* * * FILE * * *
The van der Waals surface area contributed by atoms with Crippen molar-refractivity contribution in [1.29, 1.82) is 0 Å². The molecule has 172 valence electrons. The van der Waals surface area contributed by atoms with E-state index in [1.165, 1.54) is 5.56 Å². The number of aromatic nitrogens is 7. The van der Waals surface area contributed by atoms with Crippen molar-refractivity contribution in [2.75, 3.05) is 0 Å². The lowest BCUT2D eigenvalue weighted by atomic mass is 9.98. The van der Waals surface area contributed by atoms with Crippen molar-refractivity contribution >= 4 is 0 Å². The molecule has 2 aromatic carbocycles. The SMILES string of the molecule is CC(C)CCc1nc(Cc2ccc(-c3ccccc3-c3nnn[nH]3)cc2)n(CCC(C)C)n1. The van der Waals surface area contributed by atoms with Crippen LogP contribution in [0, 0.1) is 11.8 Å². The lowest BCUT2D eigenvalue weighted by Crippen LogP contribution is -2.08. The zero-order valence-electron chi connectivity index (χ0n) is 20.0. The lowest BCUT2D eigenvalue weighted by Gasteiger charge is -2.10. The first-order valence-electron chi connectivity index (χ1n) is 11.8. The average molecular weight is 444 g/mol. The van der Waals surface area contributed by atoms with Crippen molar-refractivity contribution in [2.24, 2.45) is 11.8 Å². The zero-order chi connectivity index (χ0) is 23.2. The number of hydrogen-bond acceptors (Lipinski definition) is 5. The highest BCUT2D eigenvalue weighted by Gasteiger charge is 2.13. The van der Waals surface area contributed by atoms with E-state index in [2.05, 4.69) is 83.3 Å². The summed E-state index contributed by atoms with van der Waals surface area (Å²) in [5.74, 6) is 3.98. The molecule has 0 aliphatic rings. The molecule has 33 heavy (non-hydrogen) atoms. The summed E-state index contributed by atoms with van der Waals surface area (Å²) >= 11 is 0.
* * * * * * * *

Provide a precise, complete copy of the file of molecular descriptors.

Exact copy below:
The van der Waals surface area contributed by atoms with Crippen molar-refractivity contribution in [1.29, 1.82) is 0 Å². The molecule has 172 valence electrons. The van der Waals surface area contributed by atoms with E-state index in [1.165, 1.54) is 5.56 Å². The number of aromatic nitrogens is 7. The van der Waals surface area contributed by atoms with Crippen molar-refractivity contribution in [2.75, 3.05) is 0 Å². The lowest BCUT2D eigenvalue weighted by atomic mass is 9.98. The van der Waals surface area contributed by atoms with Crippen molar-refractivity contribution >= 4 is 0 Å². The molecule has 2 aromatic carbocycles. The SMILES string of the molecule is CC(C)CCc1nc(Cc2ccc(-c3ccccc3-c3nnn[nH]3)cc2)n(CCC(C)C)n1. The van der Waals surface area contributed by atoms with Crippen LogP contribution in [0, 0.1) is 11.8 Å². The lowest BCUT2D eigenvalue weighted by Crippen LogP contribution is -2.08. The zero-order valence-electron chi connectivity index (χ0n) is 20.0. The lowest BCUT2D eigenvalue weighted by Gasteiger charge is -2.10. The first-order valence-electron chi connectivity index (χ1n) is 11.8. The average molecular weight is 444 g/mol. The van der Waals surface area contributed by atoms with Crippen molar-refractivity contribution in [2.24, 2.45) is 11.8 Å². The zero-order chi connectivity index (χ0) is 23.2. The number of hydrogen-bond acceptors (Lipinski definition) is 5. The highest BCUT2D eigenvalue weighted by Gasteiger charge is 2.13. The van der Waals surface area contributed by atoms with E-state index in [2.05, 4.69) is 83.3 Å². The summed E-state index contributed by atoms with van der Waals surface area (Å²) in [5.74, 6) is 3.98. The molecule has 0 aliphatic rings. The molecule has 33 heavy (non-hydrogen) atoms. The summed E-state index contributed by atoms with van der Waals surface area (Å²) >= 11 is 0.